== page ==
A teenage girl sits in a foldable chair on the corner of Durant Ave. and Telegraph Ave., a man named Twig with a long, white beard standing over her. Holding a piece of bright red string in one hand and blue string in the other, he braids the girl’s hair, intertwining the colorful strings with locks of hair to create a new look.
Countless people pass by Twig everyday, yet fail to notice him and the items he sells. Those same passersby tend to not consider street vendors as serious merchants. But despite their dwindling sales, Twig and the other street vendors who take up their posts next to him persevere.
Across the street from Twig stood another man with a fraying white beard. His stack of business cards sported the name Jamie Perkins, and he sat just adjacent to some elegant necklaces with handmade pendants. The pendants, made of resin, varied from a troll shaped figure to a colorful bird.
Even further down Telegraph Ave., a middle aged woman named Kelly Shull stood in front of a table full of succulents, greeting customers as they glanced at her table. The different plants had been delicately placed in glass bowls with soil and rocks, creating a beautiful display.
Perkins and Twig have been in Berkeley for over 20 years and both notice that business is no longer booming the way it used to. Perkins explains that there are very few street vendors left, many deciding to move to other locations due to a lack of customers. He believes it’s because the people don’t seem to have as much money anymore, due to a rise in poverty and Berkeley’s weakening economy.
“We all have an inside joke where we blame whichever president is in office for our lack of sales,” Perkins said. “Because [it’s their fault that] people don’t have jobs, and that people don’t have money.”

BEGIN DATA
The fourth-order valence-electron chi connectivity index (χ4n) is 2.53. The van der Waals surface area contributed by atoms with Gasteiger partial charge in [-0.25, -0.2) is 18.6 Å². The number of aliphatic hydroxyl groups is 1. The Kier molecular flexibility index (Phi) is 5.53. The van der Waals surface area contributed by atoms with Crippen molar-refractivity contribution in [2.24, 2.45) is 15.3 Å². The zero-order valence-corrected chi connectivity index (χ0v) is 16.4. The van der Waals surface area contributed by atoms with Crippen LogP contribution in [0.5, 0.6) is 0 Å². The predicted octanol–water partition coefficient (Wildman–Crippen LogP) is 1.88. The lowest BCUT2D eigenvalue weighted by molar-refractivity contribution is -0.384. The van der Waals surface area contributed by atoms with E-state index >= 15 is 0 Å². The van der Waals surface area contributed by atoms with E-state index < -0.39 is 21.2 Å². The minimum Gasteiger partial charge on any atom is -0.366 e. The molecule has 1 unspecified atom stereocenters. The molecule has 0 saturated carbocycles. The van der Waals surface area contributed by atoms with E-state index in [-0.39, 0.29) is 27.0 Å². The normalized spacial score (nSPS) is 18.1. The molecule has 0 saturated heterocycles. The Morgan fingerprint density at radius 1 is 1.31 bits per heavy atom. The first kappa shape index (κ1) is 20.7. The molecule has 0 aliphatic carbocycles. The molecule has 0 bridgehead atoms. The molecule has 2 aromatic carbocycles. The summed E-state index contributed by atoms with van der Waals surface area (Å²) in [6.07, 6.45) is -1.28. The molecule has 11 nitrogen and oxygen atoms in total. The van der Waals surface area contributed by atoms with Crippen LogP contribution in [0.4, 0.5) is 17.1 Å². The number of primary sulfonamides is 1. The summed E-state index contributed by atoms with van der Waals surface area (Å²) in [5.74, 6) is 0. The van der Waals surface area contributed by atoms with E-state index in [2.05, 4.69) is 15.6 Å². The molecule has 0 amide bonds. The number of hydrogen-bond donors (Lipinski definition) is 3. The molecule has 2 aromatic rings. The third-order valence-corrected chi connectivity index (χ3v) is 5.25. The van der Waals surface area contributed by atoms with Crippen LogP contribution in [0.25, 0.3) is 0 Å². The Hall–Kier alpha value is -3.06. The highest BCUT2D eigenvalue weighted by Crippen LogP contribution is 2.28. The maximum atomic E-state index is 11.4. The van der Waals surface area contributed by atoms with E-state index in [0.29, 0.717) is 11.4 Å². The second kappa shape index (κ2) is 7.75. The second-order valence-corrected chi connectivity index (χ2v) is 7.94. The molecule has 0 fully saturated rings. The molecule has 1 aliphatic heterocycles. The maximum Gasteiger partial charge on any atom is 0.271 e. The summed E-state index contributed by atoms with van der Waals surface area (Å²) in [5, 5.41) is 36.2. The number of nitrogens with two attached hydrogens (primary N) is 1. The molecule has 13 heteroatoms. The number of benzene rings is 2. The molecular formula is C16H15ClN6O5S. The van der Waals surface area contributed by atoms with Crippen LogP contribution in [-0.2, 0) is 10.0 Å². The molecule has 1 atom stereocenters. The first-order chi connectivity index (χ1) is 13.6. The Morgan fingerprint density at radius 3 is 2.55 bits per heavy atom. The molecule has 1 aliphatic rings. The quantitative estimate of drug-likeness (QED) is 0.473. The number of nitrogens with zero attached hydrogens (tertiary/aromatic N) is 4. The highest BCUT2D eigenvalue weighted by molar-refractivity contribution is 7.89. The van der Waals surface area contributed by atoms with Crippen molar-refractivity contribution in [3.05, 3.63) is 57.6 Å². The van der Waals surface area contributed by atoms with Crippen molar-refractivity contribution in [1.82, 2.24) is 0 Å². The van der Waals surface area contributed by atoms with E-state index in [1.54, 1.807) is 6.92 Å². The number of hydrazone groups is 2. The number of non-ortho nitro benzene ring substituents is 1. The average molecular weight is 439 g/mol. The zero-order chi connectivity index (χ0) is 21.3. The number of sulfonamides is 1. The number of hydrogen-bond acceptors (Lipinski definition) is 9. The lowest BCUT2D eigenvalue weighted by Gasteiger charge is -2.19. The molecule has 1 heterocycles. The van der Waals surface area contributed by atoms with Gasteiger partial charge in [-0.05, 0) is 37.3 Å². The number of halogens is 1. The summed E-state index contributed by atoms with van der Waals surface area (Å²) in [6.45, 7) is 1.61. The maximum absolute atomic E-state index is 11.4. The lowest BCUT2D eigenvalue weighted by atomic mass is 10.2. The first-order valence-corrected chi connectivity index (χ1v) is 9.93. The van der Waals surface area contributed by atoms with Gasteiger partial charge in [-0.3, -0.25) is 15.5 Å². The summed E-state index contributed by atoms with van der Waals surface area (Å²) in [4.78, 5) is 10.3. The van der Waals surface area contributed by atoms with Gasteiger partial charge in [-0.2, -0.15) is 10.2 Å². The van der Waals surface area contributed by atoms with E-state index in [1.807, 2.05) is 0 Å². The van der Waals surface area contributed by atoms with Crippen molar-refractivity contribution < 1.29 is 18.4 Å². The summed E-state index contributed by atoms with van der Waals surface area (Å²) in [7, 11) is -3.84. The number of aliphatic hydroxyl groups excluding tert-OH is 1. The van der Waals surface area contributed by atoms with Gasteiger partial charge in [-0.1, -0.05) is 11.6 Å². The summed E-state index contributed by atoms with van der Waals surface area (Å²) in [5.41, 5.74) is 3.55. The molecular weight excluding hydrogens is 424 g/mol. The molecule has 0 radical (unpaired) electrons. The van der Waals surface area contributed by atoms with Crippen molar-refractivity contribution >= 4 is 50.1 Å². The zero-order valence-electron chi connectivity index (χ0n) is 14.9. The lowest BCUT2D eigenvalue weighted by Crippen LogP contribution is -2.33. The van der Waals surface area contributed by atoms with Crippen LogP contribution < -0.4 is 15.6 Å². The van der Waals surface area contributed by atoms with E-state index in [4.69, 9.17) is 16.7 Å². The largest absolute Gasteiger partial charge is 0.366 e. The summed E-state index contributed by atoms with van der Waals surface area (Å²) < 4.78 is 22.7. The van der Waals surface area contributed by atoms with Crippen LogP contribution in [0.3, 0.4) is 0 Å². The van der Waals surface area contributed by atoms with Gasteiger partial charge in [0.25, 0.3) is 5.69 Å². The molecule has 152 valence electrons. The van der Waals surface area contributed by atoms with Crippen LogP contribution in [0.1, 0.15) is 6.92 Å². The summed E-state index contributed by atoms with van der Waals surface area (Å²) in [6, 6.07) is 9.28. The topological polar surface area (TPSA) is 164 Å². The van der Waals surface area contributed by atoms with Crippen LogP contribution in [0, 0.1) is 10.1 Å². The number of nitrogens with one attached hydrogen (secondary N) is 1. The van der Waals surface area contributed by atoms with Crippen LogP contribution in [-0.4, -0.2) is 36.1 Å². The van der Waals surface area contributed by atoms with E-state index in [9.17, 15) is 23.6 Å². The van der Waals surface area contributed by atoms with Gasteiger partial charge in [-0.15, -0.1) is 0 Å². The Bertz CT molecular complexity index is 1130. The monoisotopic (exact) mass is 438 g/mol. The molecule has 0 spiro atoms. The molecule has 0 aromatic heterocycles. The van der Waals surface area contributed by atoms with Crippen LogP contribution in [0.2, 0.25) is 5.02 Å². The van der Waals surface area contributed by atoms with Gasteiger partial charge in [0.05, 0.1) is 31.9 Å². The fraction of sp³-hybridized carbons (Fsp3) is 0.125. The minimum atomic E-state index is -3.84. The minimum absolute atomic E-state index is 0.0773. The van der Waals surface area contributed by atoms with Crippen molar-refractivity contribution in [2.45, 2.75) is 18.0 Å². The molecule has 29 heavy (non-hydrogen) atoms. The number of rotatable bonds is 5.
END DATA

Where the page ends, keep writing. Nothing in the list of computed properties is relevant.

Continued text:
Walking down Telegraph Ave., it’s easy to notice the buildings that have taken root, mainly the popular stores that sell designer clothes, Cal gear, and other mainstream products. But along the sidewalks are handmade and unique items. And these items are sold by street vendors like Perkins, Shull, and Twig.
“I love this job,” Shull said. “You get such gratification [when] someone buys something that you made.”
Perkins, Shull, Twig and the other street vendors form a closely knit community. They all know each other, and have developed strong relationships because of the many hours they spend together.
“I know all the other vendors on this street,” Twig said. “If one of us has to pee, then we watch each other’s stuff.”
Sitting on the sidewalk watching dawn turn to dusk requires constant patience. And although it doesn’t always yield a reliable flow of money, it does provide a sense of independence, because each vendor has the freedom to make their own career decisions. According to Shull, it isn’t always the most exciting profession, but it is rewarding in the end.
“You can have zero days, and you can have great days,” Shull said. “But that’s just the rise and the fall of it, and you won’t know unless you come out.”